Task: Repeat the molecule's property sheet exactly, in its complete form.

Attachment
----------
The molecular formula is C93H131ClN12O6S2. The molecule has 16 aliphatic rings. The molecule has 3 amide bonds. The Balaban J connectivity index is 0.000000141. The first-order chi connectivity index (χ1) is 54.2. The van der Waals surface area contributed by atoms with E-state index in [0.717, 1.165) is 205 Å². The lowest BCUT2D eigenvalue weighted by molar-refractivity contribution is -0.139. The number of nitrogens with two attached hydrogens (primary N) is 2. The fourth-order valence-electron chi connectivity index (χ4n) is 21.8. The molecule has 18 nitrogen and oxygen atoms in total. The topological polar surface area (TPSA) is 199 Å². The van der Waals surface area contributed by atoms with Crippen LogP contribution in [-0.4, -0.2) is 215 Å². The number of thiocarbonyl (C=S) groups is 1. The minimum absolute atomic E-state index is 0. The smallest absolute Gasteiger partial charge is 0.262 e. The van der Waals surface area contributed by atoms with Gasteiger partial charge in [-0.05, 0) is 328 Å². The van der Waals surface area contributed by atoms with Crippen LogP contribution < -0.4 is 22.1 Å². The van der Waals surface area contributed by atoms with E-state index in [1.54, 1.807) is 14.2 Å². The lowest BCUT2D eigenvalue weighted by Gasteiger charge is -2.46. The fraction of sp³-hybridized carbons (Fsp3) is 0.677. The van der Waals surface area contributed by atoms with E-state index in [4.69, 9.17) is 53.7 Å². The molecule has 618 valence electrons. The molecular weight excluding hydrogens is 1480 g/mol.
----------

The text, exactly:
The molecular formula is C93H131ClN12O6S2. The molecule has 16 aliphatic rings. The molecule has 3 amide bonds. The Balaban J connectivity index is 0.000000141. The first-order chi connectivity index (χ1) is 54.2. The van der Waals surface area contributed by atoms with E-state index in [0.717, 1.165) is 205 Å². The lowest BCUT2D eigenvalue weighted by molar-refractivity contribution is -0.139. The number of nitrogens with two attached hydrogens (primary N) is 2. The fourth-order valence-electron chi connectivity index (χ4n) is 21.8. The molecule has 18 nitrogen and oxygen atoms in total. The topological polar surface area (TPSA) is 199 Å². The van der Waals surface area contributed by atoms with Crippen LogP contribution in [-0.4, -0.2) is 215 Å². The number of thiocarbonyl (C=S) groups is 1. The minimum absolute atomic E-state index is 0. The smallest absolute Gasteiger partial charge is 0.262 e. The van der Waals surface area contributed by atoms with Gasteiger partial charge in [-0.05, 0) is 328 Å². The van der Waals surface area contributed by atoms with Crippen LogP contribution < -0.4 is 22.1 Å². The van der Waals surface area contributed by atoms with E-state index in [1.54, 1.807) is 14.2 Å². The lowest BCUT2D eigenvalue weighted by Gasteiger charge is -2.46. The fraction of sp³-hybridized carbons (Fsp3) is 0.677. The van der Waals surface area contributed by atoms with E-state index in [4.69, 9.17) is 53.7 Å². The molecule has 618 valence electrons. The molecular weight excluding hydrogens is 1480 g/mol.